With two out of three of your customers canceling orders for months – what do you do? Sadly, for many, they close their doors permanently. Capital equipment manufacturers have been faced with this problem. Vendors have been closing down since early in February 2020, and it’s growing worse daily as the economy does not restart, let alone how long it takes for it to resume anything resembling “normal”; months, years…or never.
Consider this: You have sourced many key components or services (such as back-office and contact centers) in other countries. Consider Italy and Mexico. Unless deemed “essential” by their respective governments, your suppliers have been forced to shut down. You have the immediate problem of finding parts or support from other sources. And, who’s to say when those new suppliers will startup, if ever.
The mushroom cloud over the supply chain.
The proof? I’ve been on the phone with supply chain pros in all industries –those getting lift, those maintaining the status quo…and the crushed. All of them tell me the same thing:
There are not enough hours in the day to deal with acquiring what’s needed to operate at some level, and on the other side of the coin, dealing with irate customers who want the stuff you suddenly can’t supply – essential or not.
Solving this problem is complex, to be sure. First, there is no short-term choice but to work long hours and participate in all the fire drills. After that, I predict that you will take a very hard look at sourcing in your “own back yard." A few brave zealots have been beating this drum for years that offshoring, and a focus on price is the road to an “uncomfortably hot” place for some time. They are right.
Activity-based costing and understanding true “landed cost” and “cost to consume” for goods and services will get a very hard look by P&L owners going forward. Sourcing locally has many benefits that are difficult to quantify. The first is the responsiveness. Transit times from China vs. 100 miles down the road suggest which supplier is most responsive to changes.
Another consideration is the localization of disruptions. If your geography experiences an event such as a pandemic, shutting you down, at least you and your suppliers are all in the same boat; the timing and period of disruption is a shared burden. Surely, we are smart enough to work with local suppliers on processes and methods that allow them to make a decent margin – without changing the total, "real," cost.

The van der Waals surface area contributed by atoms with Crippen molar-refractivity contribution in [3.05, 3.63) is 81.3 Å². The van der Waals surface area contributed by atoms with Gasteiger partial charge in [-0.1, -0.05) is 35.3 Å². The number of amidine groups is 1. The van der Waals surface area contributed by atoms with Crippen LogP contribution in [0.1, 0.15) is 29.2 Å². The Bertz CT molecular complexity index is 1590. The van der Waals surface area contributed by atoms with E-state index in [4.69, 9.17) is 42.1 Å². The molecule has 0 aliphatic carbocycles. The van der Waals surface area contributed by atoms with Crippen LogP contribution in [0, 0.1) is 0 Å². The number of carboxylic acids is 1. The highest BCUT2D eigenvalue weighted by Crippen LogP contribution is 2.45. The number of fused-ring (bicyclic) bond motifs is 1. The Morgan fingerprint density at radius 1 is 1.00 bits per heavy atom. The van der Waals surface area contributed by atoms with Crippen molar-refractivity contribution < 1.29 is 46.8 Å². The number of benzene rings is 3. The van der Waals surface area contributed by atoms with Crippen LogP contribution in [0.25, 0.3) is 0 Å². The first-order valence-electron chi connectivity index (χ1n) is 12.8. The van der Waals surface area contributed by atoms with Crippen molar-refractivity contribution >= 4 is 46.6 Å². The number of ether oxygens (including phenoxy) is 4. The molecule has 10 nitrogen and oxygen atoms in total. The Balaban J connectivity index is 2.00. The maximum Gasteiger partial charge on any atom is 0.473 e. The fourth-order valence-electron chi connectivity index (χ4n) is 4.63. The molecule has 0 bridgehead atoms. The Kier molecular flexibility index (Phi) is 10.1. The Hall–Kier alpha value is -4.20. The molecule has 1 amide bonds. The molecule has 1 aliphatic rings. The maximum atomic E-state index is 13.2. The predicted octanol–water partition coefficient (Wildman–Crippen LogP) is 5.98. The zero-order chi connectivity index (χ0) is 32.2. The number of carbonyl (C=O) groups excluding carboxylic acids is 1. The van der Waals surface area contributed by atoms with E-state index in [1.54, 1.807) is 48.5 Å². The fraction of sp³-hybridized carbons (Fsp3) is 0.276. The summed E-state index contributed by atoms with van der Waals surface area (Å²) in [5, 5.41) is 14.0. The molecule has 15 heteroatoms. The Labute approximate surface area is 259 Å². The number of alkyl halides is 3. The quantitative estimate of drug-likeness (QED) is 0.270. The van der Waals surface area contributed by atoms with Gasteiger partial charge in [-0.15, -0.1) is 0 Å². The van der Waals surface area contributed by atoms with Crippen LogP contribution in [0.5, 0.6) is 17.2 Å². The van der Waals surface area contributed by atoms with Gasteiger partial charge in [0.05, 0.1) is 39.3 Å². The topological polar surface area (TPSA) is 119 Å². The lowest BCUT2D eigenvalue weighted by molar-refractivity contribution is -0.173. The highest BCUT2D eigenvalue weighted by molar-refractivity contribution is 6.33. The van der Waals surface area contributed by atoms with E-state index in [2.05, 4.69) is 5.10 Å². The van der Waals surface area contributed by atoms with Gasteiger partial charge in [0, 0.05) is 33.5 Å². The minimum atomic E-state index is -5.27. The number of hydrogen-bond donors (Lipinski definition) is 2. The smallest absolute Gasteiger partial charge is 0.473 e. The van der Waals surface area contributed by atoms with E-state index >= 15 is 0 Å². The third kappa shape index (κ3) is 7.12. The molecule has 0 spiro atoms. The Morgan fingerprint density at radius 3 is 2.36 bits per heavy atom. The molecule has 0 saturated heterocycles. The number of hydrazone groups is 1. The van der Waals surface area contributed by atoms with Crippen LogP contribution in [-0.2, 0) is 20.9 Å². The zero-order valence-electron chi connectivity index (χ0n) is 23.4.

This means anticipating upside and downside change, flexibility, and adaptability of all links in the end-to-end supply chain, developing coping strategies and contingencies. Executives who own the long-term performance of their organizations are faced with a tough task: How to avoid getting into this mess next time.
What’s happening to organizations creates one of two problems: Demand for an item or service is through the roof, or in the basement. I see three basic strategies to tackle this problem:
During the pandemic, I’ve seen a total disruption of the inbound and outbound logistics landscape. Consider this: Logistics related service firms for the “lift” organizations due to the pandemic are 110% utilized.
Carriers for the status quo industries are riding it out. For the “crushed” category, all bets are off. Those who hitched their wagons to the “crushed” category were put out of business almost overnight. They are scrambling now to support the “lift” industries. If their equipment or geographical reach is wanting… we may not see them again.
Executives in this industry are chasing, “what else can we move now”? Those too tightly integrated to the “crushed” industries may not exist as we know them today after the pandemic eases. In the meantime, they are vigorously attempting to jump onto the “Lifted” industries that need additional transport services.
Logistics is a simple-and-yet-complex industry that provides a one-dimensional family of services to move physical goods from point A to point B. Over the years, the industry has been forced to specialize around other certain industries.
For example, the demands of automotive supply chain logistics are a world apart from the cold chain logistics industry moving food from producers to retailers to the consumer. The chances that a logistics provider for an automotive manufacturer can support the cold chain any time soon is zero. Due to the auto industry's rigorous special requirements, cold chain logistics firms cannot enter the automotive space either.
This cruel reality means that, depending on your company's industry, you have a big problem: your logistics providers don’t need your business, or they are now or will soon be defunct.
In all this, there are real opportunities for the brave. If you’re thinking about taking on the brave side of opportunities, let’s talk.